#1
We have several washburns in the house (an elec and an acoustic) and now have an oscar schmidt OE30 in red, like new.

I've been fiddling with bass and wanted to try my hand at guitar and the acoustic is fine but I want to 'make more noise' LOL. My daughter has a very thin necked strat that my fingers don't like and my son gives me dirty looks when I play his, even though he plays my bass more than I do!

So picked it up, like new condition. Not a mark on it, pots are clean, sounds pretty good.
But the fret ends could use a bit of sanding maybe and intonation is way off but I'll fix that when I change the strings.

Strings are way too light for my liking - what are some good strings for a hollowbody?
Seems I keep seeing cleartone or snake oil as suggestions, 11 or 12s even, in nickel. I've been playing bass and learning on an acoustic so heavier is 'normal' for me and it's gonna be a while before I bend strings.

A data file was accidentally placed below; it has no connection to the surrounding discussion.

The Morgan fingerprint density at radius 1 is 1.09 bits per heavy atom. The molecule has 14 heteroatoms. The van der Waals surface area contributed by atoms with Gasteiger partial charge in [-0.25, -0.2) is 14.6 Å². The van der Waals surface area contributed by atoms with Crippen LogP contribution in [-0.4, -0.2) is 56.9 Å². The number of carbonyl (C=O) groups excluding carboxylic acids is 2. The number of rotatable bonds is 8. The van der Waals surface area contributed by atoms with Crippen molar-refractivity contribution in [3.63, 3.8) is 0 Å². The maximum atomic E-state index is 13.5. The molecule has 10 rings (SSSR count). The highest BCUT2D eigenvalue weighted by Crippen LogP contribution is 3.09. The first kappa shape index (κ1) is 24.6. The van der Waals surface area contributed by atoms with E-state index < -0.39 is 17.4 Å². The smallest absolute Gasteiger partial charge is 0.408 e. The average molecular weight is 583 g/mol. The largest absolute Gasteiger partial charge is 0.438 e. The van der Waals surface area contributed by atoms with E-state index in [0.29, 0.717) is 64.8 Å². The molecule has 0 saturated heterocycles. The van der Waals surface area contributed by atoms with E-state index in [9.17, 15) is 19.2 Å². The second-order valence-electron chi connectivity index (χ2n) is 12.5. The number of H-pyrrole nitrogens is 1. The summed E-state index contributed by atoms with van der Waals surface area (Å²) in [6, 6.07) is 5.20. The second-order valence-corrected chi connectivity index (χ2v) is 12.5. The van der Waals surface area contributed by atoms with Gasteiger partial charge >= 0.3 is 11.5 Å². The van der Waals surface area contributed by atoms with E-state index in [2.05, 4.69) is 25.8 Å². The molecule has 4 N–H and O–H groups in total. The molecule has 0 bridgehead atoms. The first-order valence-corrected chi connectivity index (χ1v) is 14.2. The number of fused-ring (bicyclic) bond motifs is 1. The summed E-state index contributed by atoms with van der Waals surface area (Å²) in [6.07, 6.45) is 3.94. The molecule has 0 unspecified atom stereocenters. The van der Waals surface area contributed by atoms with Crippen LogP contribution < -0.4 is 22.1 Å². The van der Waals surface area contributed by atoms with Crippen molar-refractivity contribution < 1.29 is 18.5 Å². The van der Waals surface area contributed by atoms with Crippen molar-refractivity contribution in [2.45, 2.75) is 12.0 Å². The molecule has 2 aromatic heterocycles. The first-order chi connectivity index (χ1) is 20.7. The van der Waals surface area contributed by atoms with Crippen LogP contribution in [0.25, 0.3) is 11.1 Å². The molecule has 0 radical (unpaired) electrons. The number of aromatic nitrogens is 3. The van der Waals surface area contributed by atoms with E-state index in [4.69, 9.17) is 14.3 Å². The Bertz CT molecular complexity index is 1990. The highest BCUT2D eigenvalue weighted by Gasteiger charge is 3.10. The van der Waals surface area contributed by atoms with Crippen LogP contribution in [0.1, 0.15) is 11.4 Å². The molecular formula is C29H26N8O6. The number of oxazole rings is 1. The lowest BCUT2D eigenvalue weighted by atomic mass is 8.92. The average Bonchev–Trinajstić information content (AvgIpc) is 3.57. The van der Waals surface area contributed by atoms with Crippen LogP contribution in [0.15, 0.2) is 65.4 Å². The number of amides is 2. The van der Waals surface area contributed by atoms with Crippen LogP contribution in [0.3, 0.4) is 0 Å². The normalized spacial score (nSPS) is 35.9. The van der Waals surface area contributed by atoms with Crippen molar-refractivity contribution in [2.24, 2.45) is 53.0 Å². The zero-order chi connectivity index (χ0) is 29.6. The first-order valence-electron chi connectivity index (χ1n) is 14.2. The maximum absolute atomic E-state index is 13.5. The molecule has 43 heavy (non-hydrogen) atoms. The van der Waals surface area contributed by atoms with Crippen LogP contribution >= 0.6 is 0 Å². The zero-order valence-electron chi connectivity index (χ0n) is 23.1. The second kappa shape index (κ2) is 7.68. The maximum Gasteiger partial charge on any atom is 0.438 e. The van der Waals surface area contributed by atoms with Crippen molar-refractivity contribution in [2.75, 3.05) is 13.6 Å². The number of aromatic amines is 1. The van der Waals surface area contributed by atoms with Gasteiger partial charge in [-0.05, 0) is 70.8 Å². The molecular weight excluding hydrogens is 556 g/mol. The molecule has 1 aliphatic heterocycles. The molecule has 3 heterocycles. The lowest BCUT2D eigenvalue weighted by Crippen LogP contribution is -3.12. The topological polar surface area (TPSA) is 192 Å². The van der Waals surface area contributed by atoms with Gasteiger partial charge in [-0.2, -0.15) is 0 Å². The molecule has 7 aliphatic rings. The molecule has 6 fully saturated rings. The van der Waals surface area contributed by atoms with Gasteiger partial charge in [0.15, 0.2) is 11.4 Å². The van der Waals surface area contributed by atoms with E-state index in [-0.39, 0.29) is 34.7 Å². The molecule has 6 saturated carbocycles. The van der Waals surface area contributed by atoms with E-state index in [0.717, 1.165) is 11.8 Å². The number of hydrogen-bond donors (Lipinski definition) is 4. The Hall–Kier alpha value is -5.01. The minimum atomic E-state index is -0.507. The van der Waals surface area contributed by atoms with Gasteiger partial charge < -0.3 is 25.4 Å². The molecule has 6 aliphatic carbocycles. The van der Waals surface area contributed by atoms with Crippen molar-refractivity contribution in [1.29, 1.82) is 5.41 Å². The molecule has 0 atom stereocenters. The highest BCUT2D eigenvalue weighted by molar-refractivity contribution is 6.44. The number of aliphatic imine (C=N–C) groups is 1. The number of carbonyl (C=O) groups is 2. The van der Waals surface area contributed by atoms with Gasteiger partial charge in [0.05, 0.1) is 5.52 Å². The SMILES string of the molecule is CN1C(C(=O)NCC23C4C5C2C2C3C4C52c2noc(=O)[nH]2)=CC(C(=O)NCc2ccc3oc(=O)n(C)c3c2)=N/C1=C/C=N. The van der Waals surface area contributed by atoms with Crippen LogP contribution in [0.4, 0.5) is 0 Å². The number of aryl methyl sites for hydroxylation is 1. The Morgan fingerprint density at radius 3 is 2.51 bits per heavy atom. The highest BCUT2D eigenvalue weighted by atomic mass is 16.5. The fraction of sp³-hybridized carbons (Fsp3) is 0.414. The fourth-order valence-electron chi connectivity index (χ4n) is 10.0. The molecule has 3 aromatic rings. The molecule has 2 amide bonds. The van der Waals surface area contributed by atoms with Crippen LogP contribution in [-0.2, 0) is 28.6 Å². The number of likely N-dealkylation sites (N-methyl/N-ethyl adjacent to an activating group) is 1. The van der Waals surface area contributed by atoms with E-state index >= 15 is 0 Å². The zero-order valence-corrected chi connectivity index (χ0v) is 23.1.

Haven't had a chance to play with it much - picked it up and friday night is a run all over the place with the kids and i work tomorrow. So I don't know how the pups will really sound but think I want P90s. Figure pups is where they scrimped to keep the price low.
How obnoxious is it to change pups on a hollow body?
#2
Your guitar is routed for standard humbucking pickups, so installing a real P90 is not a good idea. You would end up with ill-fitting pickups. Some makers make "P90" pickups in standard humbucker size. This month's edition of Premier Guitar has an article on them. These would work fine.

Changing pickups on a semi-solid like your OE30 (yours is not a complete hollow body guitar) is a royal pain, because there is not rear cavity through which to work. You have to remove the pots through the "F-Holes" on the top, do your wiring, and then re-install them. Obviously, it can be done, but it is a pain.

If you want heavy strings, there are plenty of choices. Try DR Tite Fits at .13 to .56. That should be plenty heavy for you.
"Maybe this world is another planet's hell?" - Aldous Huxley